Try to record the wording of the questions or statements as accurately as you can, so you can determine later whether the call was pushing a demonstrably false line or simply a misleading one. For instance, the robocalls I got earlier this month said Jerry Sullivan was “believed to be” opposed to a woman’s right to choose. Since Sullivan is pro-choice, there is no basis for that belief, but the careful wording avoided any outright lie. His campaign manager and I figure that whoever commissioned the calls was counting on listeners to draw conclusions from the candidate’s Irish name.

Stay on the line until the very end of the call, so that you can write down the phone number that the law requires robocalls to provide. If you’re speaking to a live caller, insist that he or she give you a phone number.

As soon as you can after getting the call, contact the campaign of the targeted candidate and ask to speak to the campaign manager. You can usually find a phone number or at least an e-mail address on the candidate’s website (which you can find by googling the candidate’s name).

Do not assume that the campaign already knows about these calls, especially if this is happening in a state legislative district. You are the best early warning system. Even if it’s just a harmless voter ID call, they will want to know that it’s in the field.

If it’s a message-testing poll or a push-poll, they will be grateful for the specific information you can provide about the issues being highlighted. In effect, you are giving them a preview of attack ads that may be coming down the pike, so they can start preparing a response.

Next, I encourage you to write up the call and post a diary about it on your state’s community blog for Democrats. You can find links to members of the 50-state blog network on national sites such as MyDD and Open Left. You should be active on blogs in your state if you’re not already, whether or not you have breaking news to report.

When you write your diary, do not jump to conclusions about who commissioned the call you received. Last year some bloggers asserted that Barack Obama’s campaign was behind a push-poll I received against Hillary Clinton and John Edwards, but that scenario never seemed likely to me.

This month a neighbor called me after getting the same robocalls against Jerry Sullivan, and she blamed his opponent in the Democratic primary. Sullivan’s campaign manager and I think there is no way that candidate had the means to arrange those calls. The content of the calls hinted at the involvement of some Republican-aligned interest group, and it seems likely that they were hoping to weaken or defeat the person perceived to be the stronger general-election opponent. (By the way, Sullivan won the June 3 primary with nearly 80 percent of the vote.)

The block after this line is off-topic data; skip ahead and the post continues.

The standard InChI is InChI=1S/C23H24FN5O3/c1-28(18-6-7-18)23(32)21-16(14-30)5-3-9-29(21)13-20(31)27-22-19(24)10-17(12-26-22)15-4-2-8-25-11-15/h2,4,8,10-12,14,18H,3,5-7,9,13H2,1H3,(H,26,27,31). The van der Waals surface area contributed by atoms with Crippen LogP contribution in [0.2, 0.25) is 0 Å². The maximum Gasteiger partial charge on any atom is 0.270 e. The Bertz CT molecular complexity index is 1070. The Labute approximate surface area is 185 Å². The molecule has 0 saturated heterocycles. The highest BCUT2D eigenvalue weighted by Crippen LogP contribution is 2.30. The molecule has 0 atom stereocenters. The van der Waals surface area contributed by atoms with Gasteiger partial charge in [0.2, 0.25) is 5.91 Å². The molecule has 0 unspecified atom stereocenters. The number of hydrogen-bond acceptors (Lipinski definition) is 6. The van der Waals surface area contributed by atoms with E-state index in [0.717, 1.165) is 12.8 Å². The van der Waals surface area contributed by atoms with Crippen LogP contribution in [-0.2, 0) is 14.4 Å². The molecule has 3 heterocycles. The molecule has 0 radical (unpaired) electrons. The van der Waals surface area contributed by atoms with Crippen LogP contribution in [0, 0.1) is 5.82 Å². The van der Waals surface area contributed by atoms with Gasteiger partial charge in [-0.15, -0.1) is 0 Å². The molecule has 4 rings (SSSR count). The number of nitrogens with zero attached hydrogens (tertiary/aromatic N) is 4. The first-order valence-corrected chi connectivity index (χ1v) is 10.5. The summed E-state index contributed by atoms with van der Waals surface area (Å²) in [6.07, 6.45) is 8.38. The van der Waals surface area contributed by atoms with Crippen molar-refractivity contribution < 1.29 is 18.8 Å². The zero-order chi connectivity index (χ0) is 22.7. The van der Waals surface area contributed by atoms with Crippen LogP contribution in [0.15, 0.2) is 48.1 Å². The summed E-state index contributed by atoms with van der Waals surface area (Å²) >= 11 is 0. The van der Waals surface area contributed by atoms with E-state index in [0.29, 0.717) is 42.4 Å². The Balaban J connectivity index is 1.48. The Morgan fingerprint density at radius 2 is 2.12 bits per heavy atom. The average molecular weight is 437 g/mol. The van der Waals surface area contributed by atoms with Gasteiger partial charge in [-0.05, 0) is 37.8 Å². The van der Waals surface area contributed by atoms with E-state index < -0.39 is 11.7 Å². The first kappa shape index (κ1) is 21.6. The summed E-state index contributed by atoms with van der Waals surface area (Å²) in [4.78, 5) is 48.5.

In general, a sleazy robocall is more likely to be funded by an outside interest group than by the rival candidate. You will have more credibility if you stick to what you know about the source of the call based on your notes (the name of the firm, the phone number given at the end of the call, the kind of information disseminated).

Don’t forget to cross-post your diary on several national blogs if the target is Obama or a Democratic candidate for the U.S. House or Senate.

If the call was clearly deceptive or inappropriate in some other way, you may consider contacting political reporters for your local television and radio stations as well as any newspapers in your district. They will appreciate the news tip, especially if you explain that you took notes during the call and have details such as the firm’s phone number. This could be a way to turn the tables on the candidate the push-poll was designed to benefit.

The danger here is that inviting media coverage of a smear may inadvertently plant the falsehood more firmly in voters’ minds. After reading this excellent diary by mindgeek (the neurologist Sam Wang) on “The neuroscience of false beliefs,” I will think twice before I call any journalists about an advocacy call.

The potential benefit of putting the Republican candidate on the defensive has to be weighed against the risk of amplifying misleading information about the Democrat.

Thanks for reading. I look forward to your comments, especially if you are experienced in campaign work, polling or political communication.